Amid the furore over Saatchi & Saatchi head coach Kevin Roberts’ explosive comments on women and their apparently differently shaped ambitions, four tweets were particularly potent.
Brad Jakeman, president of the global beverage group at PepsiCo, wrote: "Proud to say that I am NOT a client of @wwsaatchi & calls 2 friends who R 2 read this."
Linking to an article about the scandal, Antonio Lucio, HP’s global chief marketing and communication officer, replied to Jakeman: "You and I have never met. I applaud your public stance against K Roberts’ ridiculous statement. Time for a generational shift."
Airbnb chief marketing officer Jonathan Mildenhall tweeted: "Seriously @krconnect? If I were CMO @ P&G I would be questioning your understanding of my core consumer #doesntgetit."
And YouTube’s global head of subscriptions, brand and creative marketing Matt Ross wrote: "As clients we need to hit them where it hurts. $$. No @wwsaatchi agencies for me @YouTube."
When some of the most senior global clients call on the marketing community to rethink its agency relationships, it’s a clear sign that agencies should take the issue of diversity seriously.
So is it time for more clients to use their collective financial power to press agencies on diversity? As Jakeman also tweeted: "If Clients don’t speak out, nothing will change. Or at least, won’t change fast enough."
Stones and glass houses
Of course, to do so marketers need to ensure they are taking the issue seriously themselves. As Association of National Advertisers chief executive Bob Liodice says: "Diversity is an industry issue. It is not resident to just agencies. It runs the gamut across media, marketers and agencies."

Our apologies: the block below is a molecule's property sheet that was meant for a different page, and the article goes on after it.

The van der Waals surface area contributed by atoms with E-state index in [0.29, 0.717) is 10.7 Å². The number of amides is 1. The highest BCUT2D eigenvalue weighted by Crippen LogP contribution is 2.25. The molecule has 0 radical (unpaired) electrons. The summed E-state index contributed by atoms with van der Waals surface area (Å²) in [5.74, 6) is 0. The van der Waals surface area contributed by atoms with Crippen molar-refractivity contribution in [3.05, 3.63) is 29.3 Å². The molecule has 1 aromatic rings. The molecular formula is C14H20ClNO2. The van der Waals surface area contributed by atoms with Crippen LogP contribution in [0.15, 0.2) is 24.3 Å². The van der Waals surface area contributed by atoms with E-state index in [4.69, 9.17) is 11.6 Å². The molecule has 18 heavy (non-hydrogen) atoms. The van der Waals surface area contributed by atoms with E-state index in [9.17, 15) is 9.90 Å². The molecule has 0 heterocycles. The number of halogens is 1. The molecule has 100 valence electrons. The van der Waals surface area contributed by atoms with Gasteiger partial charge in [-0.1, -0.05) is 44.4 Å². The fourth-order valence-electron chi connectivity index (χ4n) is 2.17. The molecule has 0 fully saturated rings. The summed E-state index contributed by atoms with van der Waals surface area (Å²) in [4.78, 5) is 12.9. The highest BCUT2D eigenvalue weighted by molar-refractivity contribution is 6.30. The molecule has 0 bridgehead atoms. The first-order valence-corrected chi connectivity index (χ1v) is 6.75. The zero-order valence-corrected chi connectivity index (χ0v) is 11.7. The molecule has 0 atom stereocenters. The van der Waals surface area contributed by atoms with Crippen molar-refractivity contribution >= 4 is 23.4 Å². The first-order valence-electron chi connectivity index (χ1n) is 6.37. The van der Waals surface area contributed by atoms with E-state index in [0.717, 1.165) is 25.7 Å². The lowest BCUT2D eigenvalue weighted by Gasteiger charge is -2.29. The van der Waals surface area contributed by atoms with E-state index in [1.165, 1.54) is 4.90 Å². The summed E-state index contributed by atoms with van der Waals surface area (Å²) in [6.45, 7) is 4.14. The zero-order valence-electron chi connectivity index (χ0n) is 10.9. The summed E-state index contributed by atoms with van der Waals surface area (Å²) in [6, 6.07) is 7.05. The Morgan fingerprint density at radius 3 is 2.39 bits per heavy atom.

Indeed, there are several stories of brand-side marketers misbehaving. One of the more repeatable ones reveals that when Grey London executive creative director Vicki Maguire was at a previous agency, her boss changed her name to "Micky" on her script because the client did not want a woman on the account.
As Liodice explains: "The issue that confronts us all is one of measurement. Does anyone really know or understand how diverse our industry is? It’s difficult to fix a problem when we don’t know how extensive the problem is—and in what parts of the industry the issue exists."
He’s right. Getting relevant, useful figures on the whole picture is difficult, which is why Campaign, with the IPA and its president, Tom Knox, published diversity statistics on the larger UK agencies earlier this year.